• Call law enforcement – this is mostly a last resort. However, it might make the difference between a night in jail and being seriously injured or killed in an accident

Drugged driving is becoming more and more prevalent and in order to keep these dangerous drivers off the roads precautions must be taken. Just as drunk driving, a shadow of distaste must be cast upon the notion drugged driving. Society must be educated of the dangers and with the help of the steps noted previously everyone can do their part to keep our streets a safer place.

safe happy driver

Top 10 Safe Driving Tips

No matter how long you’ve been driving, it never hurts to freshen up on the latest safe driving tips. To keep you commuting and traveling safely, follow these top 10 safety driving tips from Ed Grabianowski at HowStuffWorks.

10. Don’t Drive Drunk

More than 30 percent of all auto accident fatalities in the United States involve drivers impaired by alcohol. These accidents led to 11,773 deaths in 2008 alone [source: NHTSA]. Most of those deaths could’ve been avoided if the drivers involved simply hadn’t gotten behind the wheel while drunk.

9. Don’t Speed

As the old public service campaign so succinctly put it, “Speed kills.” Research has shown that for every mile per hour you drive, the likelihood of your being in an accident increases by four to five percent [source: ERSO]. At higher speeds, the risk increases much more quickly.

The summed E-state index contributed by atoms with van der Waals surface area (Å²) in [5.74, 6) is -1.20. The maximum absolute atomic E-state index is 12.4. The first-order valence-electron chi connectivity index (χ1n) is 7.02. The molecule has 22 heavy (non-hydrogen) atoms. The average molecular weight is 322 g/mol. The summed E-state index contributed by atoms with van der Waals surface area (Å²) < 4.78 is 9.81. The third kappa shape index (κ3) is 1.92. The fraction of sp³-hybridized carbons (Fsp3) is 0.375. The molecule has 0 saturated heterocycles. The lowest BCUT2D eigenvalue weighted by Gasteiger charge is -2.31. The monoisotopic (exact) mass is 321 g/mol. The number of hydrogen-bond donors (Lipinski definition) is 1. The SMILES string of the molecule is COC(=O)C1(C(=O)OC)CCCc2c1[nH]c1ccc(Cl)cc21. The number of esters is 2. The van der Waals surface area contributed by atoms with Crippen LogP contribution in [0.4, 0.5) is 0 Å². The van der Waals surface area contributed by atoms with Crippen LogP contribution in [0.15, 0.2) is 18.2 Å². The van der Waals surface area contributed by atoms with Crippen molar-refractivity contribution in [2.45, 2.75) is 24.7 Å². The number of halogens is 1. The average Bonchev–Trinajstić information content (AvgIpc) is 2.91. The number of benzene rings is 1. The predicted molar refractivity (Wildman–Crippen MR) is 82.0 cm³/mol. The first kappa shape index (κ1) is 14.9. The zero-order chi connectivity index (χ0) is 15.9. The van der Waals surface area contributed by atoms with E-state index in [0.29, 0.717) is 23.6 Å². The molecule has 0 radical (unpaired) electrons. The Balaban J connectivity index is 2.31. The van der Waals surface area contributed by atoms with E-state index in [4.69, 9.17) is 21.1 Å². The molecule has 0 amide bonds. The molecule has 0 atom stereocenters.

8. Avoid Distractions

Many states in the U.S. have passed laws that ban the use of cell phones while driving. The reason is the number of deaths attributed to this seemingly harmless activity: 2,600 deaths nationwide every year, by some estimates [source: Live Science]. In fact, those numbers may actually be too low, due to the continued rise in cell phone use behind the wheel. If you think that talking and texting while driving isn’t a big deal, consider this: One researcher compared the reaction time of a 20-year-old driver talking on a cell phone to that of a 70-year-old driver. What’s more, working a cell phone behind the wheel can delay reaction times by as much as 20 percent.

7. Don’t Drive Drowsy

A study conducted by researchers at Virginia Tech reported that 20 percent of all accidents have sleepiness as a contributing factor [source: TheDenverChannel]. If a driver is tired enough to actually fall asleep while driving, the results are predictable. Even on a relatively straight highway, a sleeping driver will eventually drift off the road. Trees, utility poles, ravines and bridge abutments turn this into a deadly scenario — and that doesn’t even take other cars into account.

6. Wear Your Seat Belt

Seat belts save lives. Worn properly, they prevent you from being thrown around the inside of a crashing vehicle or, worse, thrown through the windshield and flung completely out of the vehicle. NHTSA statistics reveal that more than half of all accident fatalities were people who weren’t using seat belts [source: NHTSA]. The numbers are much scarier for young drivers and passengers: A staggering 70 percent of fatal crash victims between the ages of 13 and 15 weren’t wearing seat belts.